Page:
INDIANAPOLIS (AP) -- Colts safety Delano Howell could soon be facing the biggest decision of his football career.
On Tuesday, general manager Ryan Grigson told reporters that the 24-year-old Stanford alum is seeking more medical opinions about a neck injury that has kept him out of practice for almost two weeks and could threaten his season or even his career.
Howell also missed the final 10 games last season with a neck injury, and, not surprisingly, the Colts want to be cautious about putting Howell back on the field.
''That's why he's getting multiple opinions because you want to make sure that everybody has their opinion going in the same direction because it's not like you're dealing with a fingernail here,'' Grigson said. ''You're dealing with your neck, and that's something that has to be really looked at with a fine tooth comb.''
Howell entered training camp as the front runner to win the starting job opposite LaRon Landry in the Colts' secondary.
Coach Chuck Pagano and Grigson were so confident Howell could plug the void left by longtime starter Antoine Bethea, they defied conventional wisdom and didn't draft a safety in May.
Indy has become all-too-familiar with neck injuries recently.
Peyton Manning missed the entire 2011 season after having multiple surgeries to repair a damaged nerve and was eventually released to make room for Andrew Luck.
In addition to Howell's injury last season, running back Ahmad Bradshaw underwent season-ending neck surgery last October - an injury that prompted him to consider retiring before re-signing with the Colts.
''I just told him it's a serious situation and to take his time with the decisions he makes and that other guys make for him,'' Bradshaw said. ''My heart goes out to him and hopefully, like I said, nothing's there.''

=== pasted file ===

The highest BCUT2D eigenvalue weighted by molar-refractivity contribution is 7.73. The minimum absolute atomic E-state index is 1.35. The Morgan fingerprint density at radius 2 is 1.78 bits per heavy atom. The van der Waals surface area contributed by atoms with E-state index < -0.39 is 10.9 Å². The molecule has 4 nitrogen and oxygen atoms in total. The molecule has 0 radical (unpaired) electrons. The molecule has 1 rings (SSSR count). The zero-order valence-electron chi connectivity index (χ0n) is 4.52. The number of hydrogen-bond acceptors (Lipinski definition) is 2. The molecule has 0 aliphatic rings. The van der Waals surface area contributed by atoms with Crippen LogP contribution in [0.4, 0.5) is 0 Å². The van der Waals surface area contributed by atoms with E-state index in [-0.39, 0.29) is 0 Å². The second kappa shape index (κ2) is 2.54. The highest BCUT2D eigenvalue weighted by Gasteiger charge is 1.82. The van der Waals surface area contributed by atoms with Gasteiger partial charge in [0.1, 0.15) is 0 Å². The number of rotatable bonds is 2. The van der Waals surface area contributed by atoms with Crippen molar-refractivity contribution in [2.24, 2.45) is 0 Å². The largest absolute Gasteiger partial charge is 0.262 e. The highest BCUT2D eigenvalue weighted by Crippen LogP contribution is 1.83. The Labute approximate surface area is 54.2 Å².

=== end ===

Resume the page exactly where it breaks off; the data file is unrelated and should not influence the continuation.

If Howell can't come back, the Colts do have some experienced players to fill in.
Adams has 73 starts in 11 NFL seasons and played on Denver's AFC championship team last season. Anderson is a five-year veteran who spent the past three seasons in Philadelphia.
Brown, like Howell, has played the past three seasons in Indy where he has excelled on special teams.
This is not the way Adams wanted to win the job, though.
''I was here to compete anyway. I wasn't given the job. I was here to compete for a job,'' Adams said. ''As far as I know, Colt's still playing well, Sergio's still playing well and I'm playing well. We're just trying to make it hard for the coaches.''
But Howell may be facing the toughest choice of all.
''At first you've got to think about family, the rest of your life and what you're doing. You know, if you've got kids or not. You start thinking about it,'' Bradshaw said. ''It's a whole long process. Dealing with this game, the neck is very serious. It's just the start for him right now and hopefully it comes out to the best.''
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